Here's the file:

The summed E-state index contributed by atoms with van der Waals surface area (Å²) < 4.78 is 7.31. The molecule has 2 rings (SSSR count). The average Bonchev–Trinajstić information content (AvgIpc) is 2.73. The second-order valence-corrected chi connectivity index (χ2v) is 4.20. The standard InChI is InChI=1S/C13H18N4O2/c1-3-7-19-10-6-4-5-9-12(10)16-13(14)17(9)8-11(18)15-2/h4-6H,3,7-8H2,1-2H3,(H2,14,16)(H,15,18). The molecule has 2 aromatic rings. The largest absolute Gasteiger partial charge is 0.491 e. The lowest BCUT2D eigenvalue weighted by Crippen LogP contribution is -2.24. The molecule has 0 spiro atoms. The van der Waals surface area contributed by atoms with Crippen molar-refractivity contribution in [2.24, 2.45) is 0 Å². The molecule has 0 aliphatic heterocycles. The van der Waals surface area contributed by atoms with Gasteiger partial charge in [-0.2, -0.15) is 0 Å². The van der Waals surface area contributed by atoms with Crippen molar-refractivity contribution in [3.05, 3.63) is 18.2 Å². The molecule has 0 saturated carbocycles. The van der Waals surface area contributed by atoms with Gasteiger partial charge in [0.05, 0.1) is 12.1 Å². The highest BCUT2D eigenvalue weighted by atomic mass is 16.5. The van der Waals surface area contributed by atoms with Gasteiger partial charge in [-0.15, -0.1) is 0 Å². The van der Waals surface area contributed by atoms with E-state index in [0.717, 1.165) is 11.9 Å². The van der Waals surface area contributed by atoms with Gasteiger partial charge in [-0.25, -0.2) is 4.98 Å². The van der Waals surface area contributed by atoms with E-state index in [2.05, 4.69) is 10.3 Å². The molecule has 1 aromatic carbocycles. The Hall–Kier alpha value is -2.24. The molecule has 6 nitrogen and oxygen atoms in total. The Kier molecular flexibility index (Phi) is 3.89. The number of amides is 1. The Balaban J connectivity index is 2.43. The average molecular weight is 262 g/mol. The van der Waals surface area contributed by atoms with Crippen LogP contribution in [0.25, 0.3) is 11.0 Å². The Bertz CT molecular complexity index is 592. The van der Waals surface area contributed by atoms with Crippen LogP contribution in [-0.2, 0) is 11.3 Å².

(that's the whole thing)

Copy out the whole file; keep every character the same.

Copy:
The summed E-state index contributed by atoms with van der Waals surface area (Å²) < 4.78 is 7.31. The molecule has 2 rings (SSSR count). The average Bonchev–Trinajstić information content (AvgIpc) is 2.73. The second-order valence-corrected chi connectivity index (χ2v) is 4.20. The standard InChI is InChI=1S/C13H18N4O2/c1-3-7-19-10-6-4-5-9-12(10)16-13(14)17(9)8-11(18)15-2/h4-6H,3,7-8H2,1-2H3,(H2,14,16)(H,15,18). The molecule has 2 aromatic rings. The largest absolute Gasteiger partial charge is 0.491 e. The lowest BCUT2D eigenvalue weighted by Crippen LogP contribution is -2.24. The molecule has 0 spiro atoms. The van der Waals surface area contributed by atoms with Crippen molar-refractivity contribution in [2.24, 2.45) is 0 Å². The molecule has 0 aliphatic heterocycles. The van der Waals surface area contributed by atoms with Gasteiger partial charge in [-0.2, -0.15) is 0 Å². The van der Waals surface area contributed by atoms with Crippen molar-refractivity contribution in [3.05, 3.63) is 18.2 Å². The molecule has 0 saturated carbocycles. The van der Waals surface area contributed by atoms with Gasteiger partial charge in [0.05, 0.1) is 12.1 Å². The highest BCUT2D eigenvalue weighted by atomic mass is 16.5. The van der Waals surface area contributed by atoms with Gasteiger partial charge in [-0.15, -0.1) is 0 Å². The van der Waals surface area contributed by atoms with E-state index in [0.717, 1.165) is 11.9 Å². The van der Waals surface area contributed by atoms with Gasteiger partial charge in [-0.25, -0.2) is 4.98 Å². The van der Waals surface area contributed by atoms with E-state index in [2.05, 4.69) is 10.3 Å². The molecule has 1 aromatic carbocycles. The Hall–Kier alpha value is -2.24. The molecule has 6 nitrogen and oxygen atoms in total. The Kier molecular flexibility index (Phi) is 3.89. The number of amides is 1. The Balaban J connectivity index is 2.43. The average molecular weight is 262 g/mol. The van der Waals surface area contributed by atoms with Crippen LogP contribution in [0.25, 0.3) is 11.0 Å². The Bertz CT molecular complexity index is 592. The van der Waals surface area contributed by atoms with Crippen LogP contribution in [-0.2, 0) is 11.3 Å².